But now you train the same models jointly on the kind of data I was showing you of text captions and images. And they can do these amazing things, like for example, something that's close to like the giraffe example I gave. Now, they haven't actually let other people play with the code yet, so I don't know if they could do the giraffe with the blue ribbon and the ice cream cone. But they can imagine an armchair in the shape of an avocado or a baby daikon radish in a tutu walking a dog.
So in some sense you might say, well, maybe this is an example of how some kind of neural model could learn from something like the data that people have, a powerful generative model of the sort that people seem to use in these tasks. It raises challenges, though. The model gets far more data than any person gets, and we don't know how transformers might map onto-- we call them neural networks because you can write them in PyTorch. It's not at all clear how they would map onto the brain, so those are interesting challenges to ask about.
And there are bigger challenges, like you give it some of these kinds of scenes, which are also the ones that you guys had no trouble visualizing, like a stack of red cubes with blue on green and green on red or another thing like very similar, but a stack of three cubes with red on green and green on blue, and you get samples like these, which are very impressive in the sense that they look like images of cubes and they're red, green, and blue. But they don't capture any of the compositional structure of these scenes that you can see. In fact, it's hard for most of us to tell which of these images goes with which query.
I barely remember myself. It's clear that it's not really capturing what is easy for us to imagine in these scenes, what the structure of language with its compositional structure gives rise to in our compositional imagination. There's far more than three cubes in most cases, and there's no clear sign of blue on green on red or red on green on blue in either of these.
Then the last thing I want to show is it's just interesting to actually go back to our Google Image queries. Can we see something in the source of the training data that would explain the successes and failures? Well, if you search for a chair in the shape of an avocado, this is what you get from Google today, this morning-- a lot of images of OpenAI, but actually a lot of avocado chairs.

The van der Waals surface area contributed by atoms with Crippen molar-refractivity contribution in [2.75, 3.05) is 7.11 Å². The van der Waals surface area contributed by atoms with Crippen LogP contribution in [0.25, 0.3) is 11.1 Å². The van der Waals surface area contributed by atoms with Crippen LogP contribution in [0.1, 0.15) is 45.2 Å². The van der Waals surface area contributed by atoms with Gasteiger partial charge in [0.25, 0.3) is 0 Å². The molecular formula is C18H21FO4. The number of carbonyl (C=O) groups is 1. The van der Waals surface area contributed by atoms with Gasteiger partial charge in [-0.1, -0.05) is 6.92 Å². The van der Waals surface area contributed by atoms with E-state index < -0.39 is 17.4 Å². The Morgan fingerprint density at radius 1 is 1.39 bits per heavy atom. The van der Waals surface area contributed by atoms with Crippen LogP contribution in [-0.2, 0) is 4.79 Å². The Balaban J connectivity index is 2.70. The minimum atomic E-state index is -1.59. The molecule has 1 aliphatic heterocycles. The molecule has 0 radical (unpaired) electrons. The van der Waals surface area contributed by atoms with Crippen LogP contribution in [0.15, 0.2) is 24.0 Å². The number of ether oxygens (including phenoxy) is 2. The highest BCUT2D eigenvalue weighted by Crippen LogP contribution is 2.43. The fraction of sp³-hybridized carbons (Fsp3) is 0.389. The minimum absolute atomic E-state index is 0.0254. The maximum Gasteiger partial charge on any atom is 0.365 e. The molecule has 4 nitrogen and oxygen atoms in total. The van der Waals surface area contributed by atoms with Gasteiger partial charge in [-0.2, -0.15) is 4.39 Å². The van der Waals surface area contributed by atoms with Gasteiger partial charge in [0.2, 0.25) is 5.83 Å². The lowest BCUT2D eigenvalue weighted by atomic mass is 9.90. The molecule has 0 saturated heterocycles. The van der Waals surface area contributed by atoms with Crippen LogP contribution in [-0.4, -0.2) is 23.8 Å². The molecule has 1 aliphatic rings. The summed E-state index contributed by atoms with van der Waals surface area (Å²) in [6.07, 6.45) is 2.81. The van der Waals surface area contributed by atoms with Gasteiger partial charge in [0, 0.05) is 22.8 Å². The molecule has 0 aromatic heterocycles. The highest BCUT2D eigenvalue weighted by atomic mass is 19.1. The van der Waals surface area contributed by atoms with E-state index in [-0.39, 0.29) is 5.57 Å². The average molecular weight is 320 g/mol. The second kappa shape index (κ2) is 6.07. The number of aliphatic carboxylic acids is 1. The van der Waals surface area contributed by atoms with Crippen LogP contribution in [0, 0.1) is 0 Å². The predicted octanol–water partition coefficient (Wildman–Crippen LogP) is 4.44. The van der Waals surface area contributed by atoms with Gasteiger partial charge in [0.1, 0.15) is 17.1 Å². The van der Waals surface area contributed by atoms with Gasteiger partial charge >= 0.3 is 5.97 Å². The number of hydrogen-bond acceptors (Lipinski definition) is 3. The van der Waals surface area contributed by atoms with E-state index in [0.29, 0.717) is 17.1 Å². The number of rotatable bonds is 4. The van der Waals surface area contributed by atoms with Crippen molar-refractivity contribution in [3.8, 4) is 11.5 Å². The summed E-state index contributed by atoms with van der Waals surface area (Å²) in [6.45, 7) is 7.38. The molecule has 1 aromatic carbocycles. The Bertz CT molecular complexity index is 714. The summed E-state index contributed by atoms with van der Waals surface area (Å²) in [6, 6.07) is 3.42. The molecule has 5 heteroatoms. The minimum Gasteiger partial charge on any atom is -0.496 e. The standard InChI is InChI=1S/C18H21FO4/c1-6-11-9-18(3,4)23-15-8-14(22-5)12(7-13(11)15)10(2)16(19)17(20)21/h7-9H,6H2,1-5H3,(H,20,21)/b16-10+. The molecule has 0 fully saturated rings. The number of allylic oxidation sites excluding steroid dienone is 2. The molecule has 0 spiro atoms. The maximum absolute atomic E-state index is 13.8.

These are real chairs that might provide the training data that would be the basis for this amazing success. The fact that this exists in the training data is not to take away from the accomplishments of the algorithm, but it's interesting that it is there. And related image queries like beanbag avocado chairs-- there's actually a lot of data towards this.
Whereas, remember this example, this looks more like what we have with the red on green on blue like this case here, which is-- well, there's ice cream. There's three. Maybe there's more. But it's not really capturing the compositional structure of these scenes. So again, these are just the questions that I want to leave us with.
One possibility is that something like these transformers, which are very powerful, could be a model of how to think about certain canonical neural computations. And maybe if the learning algorithm were improved, it might be able to learn something that generalizes the way people do from the data we get. Or maybe we need different models, and maybe we need models which can combine some of the compositional, symbolic structure and probabilistic capacity that you have in these probabilistic programs that enable us to do the kinds of intuitive physics or imagination that I was talking about in the beginning-- maybe something like that.
But then we have the challenge of figuring out how that could work in the brain. So anyway, that's the things I'd like us to think about. And I'll stop there.
PRESENTER 1: Thanks, Josh. OK, let's give a hand to all our panelists first before we go to discussing some of the very interesting points you all raised. And by the way, a quick question for you, Josh, is what happens when you ask DALL-E the question of imagining a chimpanzee eating three scoops of ice cream?
JOSH TENENBAUM: Well, so DALL-E-- you can't actually-- so all those things I showed came from OpenAI's blog post where they very generously gave you these little templates that you could play with. It's not actually available to the public or really even written up in a paper yet, so we don't know.
I'd love to find that. They gave you the ability to query various templates and play around with that. So I don't know. It's a good question.
I can tell you that related to DALL-E is something called CLIP, which is a set of joint language vision embeddings which are not a generative model. They're used to kind of re-rank the outputs of the transformer, and that is public in some form. And you can play around with it.